Beijing/Tokyo: A war of words erupted between China and Japan Wednesday after a group of Japanese right-wingers entered the disputed islands and Chinese surveillance ships also patrolled in the waters.
Japan claims it has occupied the islands since 1895, while China maintains the islands were recognised as Chinese as early as 1783.
On Wednesday, the Chinese foreign ministry said the country`s marine surveillance ships will continue to patrol in the waters off the Diaoyu Islands.
The Chinese reaction came in response to a question related to a media report saying Japanese right-wingers entered waters off the Diaoyu Islands Wednesday. Chinese marine surveillance ships also entered the waters for a patrol, Xinhua reported.
Tokyo has lodged an official protest with Beijing over Chinese ships entering the territorial waters of disputed islands in the East China Sea, RIA Novosti reported Wednesday.
Four Chinese maritime surveillance ships were observed near the territorial waters of the Japanese held islands, known as the Senkaku in Japan and the Diaoyus in China, Wednesday morning, according to Japan`s NHK TV report.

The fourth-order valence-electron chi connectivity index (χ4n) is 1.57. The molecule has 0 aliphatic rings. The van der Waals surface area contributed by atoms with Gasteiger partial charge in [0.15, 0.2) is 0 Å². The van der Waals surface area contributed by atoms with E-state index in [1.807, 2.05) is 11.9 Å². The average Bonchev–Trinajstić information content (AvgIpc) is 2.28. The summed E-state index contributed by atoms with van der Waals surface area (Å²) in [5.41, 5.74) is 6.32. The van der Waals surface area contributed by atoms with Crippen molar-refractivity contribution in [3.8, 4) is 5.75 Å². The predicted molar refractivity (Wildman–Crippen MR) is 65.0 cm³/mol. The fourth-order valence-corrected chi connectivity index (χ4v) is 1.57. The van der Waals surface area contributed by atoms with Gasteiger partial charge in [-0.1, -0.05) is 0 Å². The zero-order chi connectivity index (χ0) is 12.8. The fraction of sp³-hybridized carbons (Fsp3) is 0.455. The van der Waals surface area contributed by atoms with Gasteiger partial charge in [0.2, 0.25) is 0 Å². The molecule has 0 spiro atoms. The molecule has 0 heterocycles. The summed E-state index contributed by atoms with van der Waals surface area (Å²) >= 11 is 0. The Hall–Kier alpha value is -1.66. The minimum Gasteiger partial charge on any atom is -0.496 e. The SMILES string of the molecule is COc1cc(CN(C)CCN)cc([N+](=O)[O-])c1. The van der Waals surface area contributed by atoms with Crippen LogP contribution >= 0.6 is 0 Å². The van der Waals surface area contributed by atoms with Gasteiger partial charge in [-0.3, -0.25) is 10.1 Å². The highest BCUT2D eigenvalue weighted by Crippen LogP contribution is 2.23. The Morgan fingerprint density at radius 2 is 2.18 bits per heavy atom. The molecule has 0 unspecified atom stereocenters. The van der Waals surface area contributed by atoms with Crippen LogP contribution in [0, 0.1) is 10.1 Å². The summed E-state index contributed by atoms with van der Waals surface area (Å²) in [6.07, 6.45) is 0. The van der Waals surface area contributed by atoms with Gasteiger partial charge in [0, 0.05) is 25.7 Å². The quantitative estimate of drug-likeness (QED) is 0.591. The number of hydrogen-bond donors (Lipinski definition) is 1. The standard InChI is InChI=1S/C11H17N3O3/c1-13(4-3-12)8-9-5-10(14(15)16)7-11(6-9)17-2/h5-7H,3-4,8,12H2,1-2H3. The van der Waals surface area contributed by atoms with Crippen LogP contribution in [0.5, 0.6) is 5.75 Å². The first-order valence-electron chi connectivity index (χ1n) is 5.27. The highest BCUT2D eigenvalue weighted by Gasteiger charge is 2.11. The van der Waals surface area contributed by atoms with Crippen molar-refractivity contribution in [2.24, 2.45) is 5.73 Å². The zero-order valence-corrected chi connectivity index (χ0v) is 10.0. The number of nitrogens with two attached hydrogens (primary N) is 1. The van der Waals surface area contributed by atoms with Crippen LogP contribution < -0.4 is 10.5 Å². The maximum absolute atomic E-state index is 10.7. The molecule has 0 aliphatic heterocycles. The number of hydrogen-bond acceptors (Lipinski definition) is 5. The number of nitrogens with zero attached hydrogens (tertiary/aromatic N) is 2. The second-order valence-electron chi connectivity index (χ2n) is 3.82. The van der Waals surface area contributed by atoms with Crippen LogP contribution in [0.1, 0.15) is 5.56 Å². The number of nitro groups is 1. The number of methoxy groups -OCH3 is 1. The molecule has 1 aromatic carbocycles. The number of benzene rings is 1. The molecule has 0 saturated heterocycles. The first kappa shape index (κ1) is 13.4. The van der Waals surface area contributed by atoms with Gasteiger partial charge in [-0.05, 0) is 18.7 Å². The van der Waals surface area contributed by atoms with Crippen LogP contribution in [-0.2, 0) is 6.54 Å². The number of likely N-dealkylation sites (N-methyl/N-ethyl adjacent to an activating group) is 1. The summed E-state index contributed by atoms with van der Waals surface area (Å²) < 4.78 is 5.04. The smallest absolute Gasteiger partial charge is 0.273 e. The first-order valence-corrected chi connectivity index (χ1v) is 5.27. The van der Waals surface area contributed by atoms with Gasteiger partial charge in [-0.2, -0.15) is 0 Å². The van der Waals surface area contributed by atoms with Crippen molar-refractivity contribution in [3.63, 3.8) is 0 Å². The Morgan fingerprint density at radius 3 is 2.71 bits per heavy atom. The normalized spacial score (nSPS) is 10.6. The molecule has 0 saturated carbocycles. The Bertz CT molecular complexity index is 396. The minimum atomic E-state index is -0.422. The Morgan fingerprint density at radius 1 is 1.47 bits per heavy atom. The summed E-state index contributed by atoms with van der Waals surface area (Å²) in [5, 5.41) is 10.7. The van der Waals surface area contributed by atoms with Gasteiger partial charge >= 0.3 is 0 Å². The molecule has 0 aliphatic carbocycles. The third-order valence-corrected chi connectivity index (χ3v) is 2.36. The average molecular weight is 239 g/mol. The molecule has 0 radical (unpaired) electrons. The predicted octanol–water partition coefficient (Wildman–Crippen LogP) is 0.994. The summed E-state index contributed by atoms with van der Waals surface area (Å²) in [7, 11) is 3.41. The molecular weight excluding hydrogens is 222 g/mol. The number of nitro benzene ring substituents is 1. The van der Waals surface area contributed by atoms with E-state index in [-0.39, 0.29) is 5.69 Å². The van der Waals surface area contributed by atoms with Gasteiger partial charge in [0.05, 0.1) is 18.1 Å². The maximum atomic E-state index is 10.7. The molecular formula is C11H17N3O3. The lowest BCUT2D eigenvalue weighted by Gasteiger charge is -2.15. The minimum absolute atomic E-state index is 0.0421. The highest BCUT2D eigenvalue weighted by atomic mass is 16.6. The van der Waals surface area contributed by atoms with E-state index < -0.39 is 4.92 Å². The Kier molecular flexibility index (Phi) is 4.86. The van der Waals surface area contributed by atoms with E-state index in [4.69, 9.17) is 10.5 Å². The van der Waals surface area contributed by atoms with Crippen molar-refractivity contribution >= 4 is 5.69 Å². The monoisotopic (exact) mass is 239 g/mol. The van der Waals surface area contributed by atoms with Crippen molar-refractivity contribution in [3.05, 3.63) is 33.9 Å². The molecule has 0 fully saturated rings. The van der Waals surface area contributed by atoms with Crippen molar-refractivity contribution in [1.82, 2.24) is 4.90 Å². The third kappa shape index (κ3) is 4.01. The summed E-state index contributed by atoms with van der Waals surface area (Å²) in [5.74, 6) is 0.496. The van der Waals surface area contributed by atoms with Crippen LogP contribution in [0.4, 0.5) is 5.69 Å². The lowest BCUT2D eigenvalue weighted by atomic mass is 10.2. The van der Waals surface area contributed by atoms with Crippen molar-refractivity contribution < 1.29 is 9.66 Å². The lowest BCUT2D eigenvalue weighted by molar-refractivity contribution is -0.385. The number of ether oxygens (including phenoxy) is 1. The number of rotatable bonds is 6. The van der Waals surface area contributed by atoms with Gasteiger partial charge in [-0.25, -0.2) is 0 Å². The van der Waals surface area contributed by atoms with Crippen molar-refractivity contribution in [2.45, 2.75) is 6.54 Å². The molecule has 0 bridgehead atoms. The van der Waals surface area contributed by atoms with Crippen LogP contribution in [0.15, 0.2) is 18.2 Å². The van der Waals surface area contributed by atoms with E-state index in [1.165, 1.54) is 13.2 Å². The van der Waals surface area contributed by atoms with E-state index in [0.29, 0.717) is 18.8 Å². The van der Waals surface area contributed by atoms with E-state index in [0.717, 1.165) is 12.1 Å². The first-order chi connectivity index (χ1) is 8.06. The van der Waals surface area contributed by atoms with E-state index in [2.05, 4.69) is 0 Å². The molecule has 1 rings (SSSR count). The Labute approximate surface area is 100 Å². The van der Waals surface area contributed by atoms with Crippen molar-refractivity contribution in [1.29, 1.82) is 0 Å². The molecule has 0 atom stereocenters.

Chinese Foreign Ministry`s spokesperson Hong Lei said: "China is closely watching the development of the issue. Chinese marine surveillance ships will continue to patrol in the waters off the Diaoyu Islands."
China firmly opposes the Japanese right-wingers` illegal entrance to the waters off the islands, he said.
"What is the right-wingers` purpose in repeatedly provoking trouble on the Diaoyu Islands under the current situation, especially when China and Japan are busily consulting with each other on the dispute? Why is the Japanese government again indulging them," the spokesperson asked.
In recent years, it has been Japanese right-wingers that have sought to use the Diaoyu Islands issue and create provocation and cause tensions and conflicts between China and Japan, Hong said.
Relations between the two countries have plummeted to their lowest level recently over their claims to the islands.
The islands, which are also claimed by Taiwan, potentially contain large reserves of hydrocarbons.